12 The Organisation for Economic Co-operation and Development Anti-Bribery Convention, widely regarded as the most successful of the anticorruption instruments, is solely focused on the supply side.

13 See supra note 12.

14 See CLCAC, supra note 5, arts. 2, 4; Niko Resources Bangladesh, Ltd. v. Bangl., ICSID Case Nos. ARB/10/11 & ARB/10/18, Decision on Jurisdiction (Aug. 19, 2013) (attempt insufficient to invalidate contract); Gustav F W Hamester GmbH & Co KG v. Republic of Ghana, ICSID Case No. ARB/07/24, Award (June 18, 2010).

15 See U.S. Dep't of Justice & U.S. Sec. & Exch. Comm'n, A Resource Guide to the Foreign Corrupt Practices Act 22–23 (2012).

16 See, e.g., Int'l Chamber of Commerce, Guidelines on Agents, Intermediaries and Other Third Parties (2010)).

17 However, there have been virtually no criminal cases in the forty-plus year history of the U.S. Foreign Corrupt Practices Act prosecuted solely on this basis. Cf. United States v. Kozeny, 582 F.Supp.2d 535, 537–40 (S.D.N.Y. 2008), aff'd, 667 F.3d 122 (2d Cir. 2011) (conviction of Frederic Bourke on the alternative basis of actual knowledge along with willful ignorance of bribery scheme in Azerbaijan).

18 Metal-Tech, supra note 9, at paras. 359–64, 389.

19 In the recent Union Fenosa case, the majority wrote regarding one intermediary: “Several were classic ‘red flags’; but even the reddest of red flags does not suffice without proof of corruption before the tribunal.” Union Fenosa, supra note 4, at para. 7.113.

20 See, e.g., ICC Case No.12990 (Final Award, 2005) (excerpts reprinted in Collection of ICC Arbitral Awards 2008–2011, 831 (2013)). For “connect the dots” methodology, see Methanex, supra note 3, at 1410–12 pt. III, ch. B, 1–2.

21 Int'l Ctr. for Settlement of Inv. Disputes, ICSID Convention, Rules and Regulations, Rule 34(2), Doc. ICSID/15 (Apr. 2006) (giving the Tribunal the power “if it deems it necessary, at any stage of the proceeding,” to call upon the parties to produce documents, witnesses, and experts and to visit any place connected with the dispute or conduct inquiries there).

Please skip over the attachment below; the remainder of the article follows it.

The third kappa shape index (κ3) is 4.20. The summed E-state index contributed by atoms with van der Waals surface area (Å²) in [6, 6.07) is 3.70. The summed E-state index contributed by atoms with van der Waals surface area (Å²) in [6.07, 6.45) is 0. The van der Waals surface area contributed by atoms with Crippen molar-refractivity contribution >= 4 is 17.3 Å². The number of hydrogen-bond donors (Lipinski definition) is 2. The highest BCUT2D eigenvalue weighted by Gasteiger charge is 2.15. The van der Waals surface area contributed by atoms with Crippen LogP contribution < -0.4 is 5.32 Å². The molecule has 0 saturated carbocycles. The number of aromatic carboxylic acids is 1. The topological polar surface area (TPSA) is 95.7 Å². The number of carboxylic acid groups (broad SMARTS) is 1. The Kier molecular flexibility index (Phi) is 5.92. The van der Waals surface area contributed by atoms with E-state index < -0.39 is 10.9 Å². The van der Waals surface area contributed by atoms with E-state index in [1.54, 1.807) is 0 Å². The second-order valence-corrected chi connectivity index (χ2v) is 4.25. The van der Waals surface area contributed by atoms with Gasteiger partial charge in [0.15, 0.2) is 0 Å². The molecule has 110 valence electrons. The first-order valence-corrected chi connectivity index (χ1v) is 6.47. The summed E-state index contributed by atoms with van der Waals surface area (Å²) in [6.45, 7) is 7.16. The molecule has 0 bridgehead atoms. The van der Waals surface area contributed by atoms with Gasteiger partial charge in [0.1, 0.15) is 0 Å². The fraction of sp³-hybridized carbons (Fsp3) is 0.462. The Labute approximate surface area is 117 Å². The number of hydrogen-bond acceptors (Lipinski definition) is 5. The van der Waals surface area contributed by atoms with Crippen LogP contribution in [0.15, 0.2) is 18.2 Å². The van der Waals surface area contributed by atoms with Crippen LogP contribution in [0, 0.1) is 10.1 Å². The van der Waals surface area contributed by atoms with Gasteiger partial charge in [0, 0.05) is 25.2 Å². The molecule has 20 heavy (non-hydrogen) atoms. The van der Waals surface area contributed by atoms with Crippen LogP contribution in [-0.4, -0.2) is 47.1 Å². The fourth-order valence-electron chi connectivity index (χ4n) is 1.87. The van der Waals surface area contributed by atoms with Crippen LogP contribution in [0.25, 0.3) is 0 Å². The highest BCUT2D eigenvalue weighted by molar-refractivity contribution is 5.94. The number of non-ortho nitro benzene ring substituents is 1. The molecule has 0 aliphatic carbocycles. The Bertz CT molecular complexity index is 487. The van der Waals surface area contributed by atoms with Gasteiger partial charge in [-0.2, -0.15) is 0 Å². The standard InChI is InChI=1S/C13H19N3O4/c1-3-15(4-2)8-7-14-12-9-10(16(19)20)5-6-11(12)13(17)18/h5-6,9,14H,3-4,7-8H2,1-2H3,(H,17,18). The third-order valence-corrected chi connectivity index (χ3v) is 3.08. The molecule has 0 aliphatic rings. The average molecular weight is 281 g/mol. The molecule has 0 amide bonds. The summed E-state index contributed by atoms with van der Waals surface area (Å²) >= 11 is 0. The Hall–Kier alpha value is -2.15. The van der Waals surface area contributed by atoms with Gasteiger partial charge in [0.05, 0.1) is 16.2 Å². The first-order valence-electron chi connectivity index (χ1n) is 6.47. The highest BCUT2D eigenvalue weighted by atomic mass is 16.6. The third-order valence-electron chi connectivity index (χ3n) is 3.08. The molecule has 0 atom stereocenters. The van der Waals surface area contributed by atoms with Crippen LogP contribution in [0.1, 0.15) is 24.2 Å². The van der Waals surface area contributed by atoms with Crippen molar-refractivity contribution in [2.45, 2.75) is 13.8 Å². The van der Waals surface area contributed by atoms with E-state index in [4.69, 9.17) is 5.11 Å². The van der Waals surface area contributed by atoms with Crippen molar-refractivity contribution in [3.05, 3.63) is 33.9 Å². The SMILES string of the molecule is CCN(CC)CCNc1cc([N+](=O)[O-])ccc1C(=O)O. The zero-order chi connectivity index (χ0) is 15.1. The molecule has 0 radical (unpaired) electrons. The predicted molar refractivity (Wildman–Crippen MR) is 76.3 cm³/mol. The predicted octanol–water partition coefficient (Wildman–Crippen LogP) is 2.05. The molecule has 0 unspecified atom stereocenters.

22 This has happened only rarely. See, e.g., Société Générale de Surveillances v. Phil., ICSID Case No. ARB/02/6, Decision on Objections to Jurisdiction, para. 175 (Jan. 29, 2004), 8 ICSID Rep. 518 (2005).

23 See, e.g., Metal-Tech, supra note 8, at paras. 216, 267–73; Spentex, supra note 8, at 83.

24 Patel v. Mirza [2016] UKSC 42 (appeal taken from Eng.).

25 As noted above, the tribunal in WDF refused to do this, but this approach has been widely criticized. See, e.g., Llamzon, supra note 12 (the “attribution asymmetry”). But cf. Int'l Law Comm'n, Responsibility of States for Internationally Wrongful Acts art. 45 (2005).

26 See Betz, supra note 8, at 135 (citing Spentex, ICSID Case No. ARB/13/26, para. 981).

27 The Foreign Corrupt Practices Act does not impose such an obligation, although such a program is a mitigating factor. But laws such as the UK Bribery Act provide an “adequate procedures” defense to strict corporate liability, and are being adopted by other countries.

Dealing with Allegations of Corruption in International Arbitration

  • Lucinda A. Low (a1)